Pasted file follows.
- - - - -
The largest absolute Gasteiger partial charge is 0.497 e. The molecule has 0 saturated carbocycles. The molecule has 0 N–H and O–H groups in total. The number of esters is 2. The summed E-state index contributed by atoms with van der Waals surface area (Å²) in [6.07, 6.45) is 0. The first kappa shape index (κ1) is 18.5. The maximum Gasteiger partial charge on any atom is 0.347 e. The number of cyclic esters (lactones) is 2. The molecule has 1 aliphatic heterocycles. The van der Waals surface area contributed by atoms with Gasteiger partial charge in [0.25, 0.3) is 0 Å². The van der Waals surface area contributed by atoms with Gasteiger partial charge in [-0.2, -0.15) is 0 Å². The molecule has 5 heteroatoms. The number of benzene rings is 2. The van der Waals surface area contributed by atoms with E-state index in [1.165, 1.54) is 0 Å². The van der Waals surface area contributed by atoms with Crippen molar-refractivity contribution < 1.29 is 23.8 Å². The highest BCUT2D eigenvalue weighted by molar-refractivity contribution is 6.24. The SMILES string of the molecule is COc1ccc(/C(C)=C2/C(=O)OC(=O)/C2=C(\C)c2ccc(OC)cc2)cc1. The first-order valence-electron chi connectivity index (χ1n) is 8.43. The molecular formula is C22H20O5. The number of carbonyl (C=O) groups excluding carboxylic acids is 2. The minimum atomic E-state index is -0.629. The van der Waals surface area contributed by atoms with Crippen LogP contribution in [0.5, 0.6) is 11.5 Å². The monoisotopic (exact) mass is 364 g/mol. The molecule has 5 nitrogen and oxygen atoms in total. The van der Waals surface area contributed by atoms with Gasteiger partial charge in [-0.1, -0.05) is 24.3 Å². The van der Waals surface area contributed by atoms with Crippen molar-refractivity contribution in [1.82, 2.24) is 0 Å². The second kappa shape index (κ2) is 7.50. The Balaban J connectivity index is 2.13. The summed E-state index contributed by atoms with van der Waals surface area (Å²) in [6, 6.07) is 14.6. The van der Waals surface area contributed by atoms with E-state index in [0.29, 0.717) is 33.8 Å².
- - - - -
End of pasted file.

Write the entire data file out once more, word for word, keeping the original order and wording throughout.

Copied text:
The largest absolute Gasteiger partial charge is 0.497 e. The molecule has 0 saturated carbocycles. The molecule has 0 N–H and O–H groups in total. The number of esters is 2. The summed E-state index contributed by atoms with van der Waals surface area (Å²) in [6.07, 6.45) is 0. The first kappa shape index (κ1) is 18.5. The maximum Gasteiger partial charge on any atom is 0.347 e. The number of cyclic esters (lactones) is 2. The molecule has 1 aliphatic heterocycles. The van der Waals surface area contributed by atoms with Gasteiger partial charge in [0.25, 0.3) is 0 Å². The van der Waals surface area contributed by atoms with Gasteiger partial charge in [-0.2, -0.15) is 0 Å². The molecule has 5 heteroatoms. The number of benzene rings is 2. The van der Waals surface area contributed by atoms with E-state index in [1.165, 1.54) is 0 Å². The van der Waals surface area contributed by atoms with Crippen molar-refractivity contribution < 1.29 is 23.8 Å². The highest BCUT2D eigenvalue weighted by molar-refractivity contribution is 6.24. The SMILES string of the molecule is COc1ccc(/C(C)=C2/C(=O)OC(=O)/C2=C(\C)c2ccc(OC)cc2)cc1. The first-order valence-electron chi connectivity index (χ1n) is 8.43. The molecular formula is C22H20O5. The number of carbonyl (C=O) groups excluding carboxylic acids is 2. The minimum atomic E-state index is -0.629. The van der Waals surface area contributed by atoms with Crippen LogP contribution in [0.5, 0.6) is 11.5 Å². The monoisotopic (exact) mass is 364 g/mol. The molecule has 5 nitrogen and oxygen atoms in total. The van der Waals surface area contributed by atoms with Gasteiger partial charge in [-0.1, -0.05) is 24.3 Å². The van der Waals surface area contributed by atoms with Crippen molar-refractivity contribution in [1.82, 2.24) is 0 Å². The second kappa shape index (κ2) is 7.50. The Balaban J connectivity index is 2.13. The summed E-state index contributed by atoms with van der Waals surface area (Å²) in [6, 6.07) is 14.6. The van der Waals surface area contributed by atoms with E-state index in [0.29, 0.717) is 33.8 Å².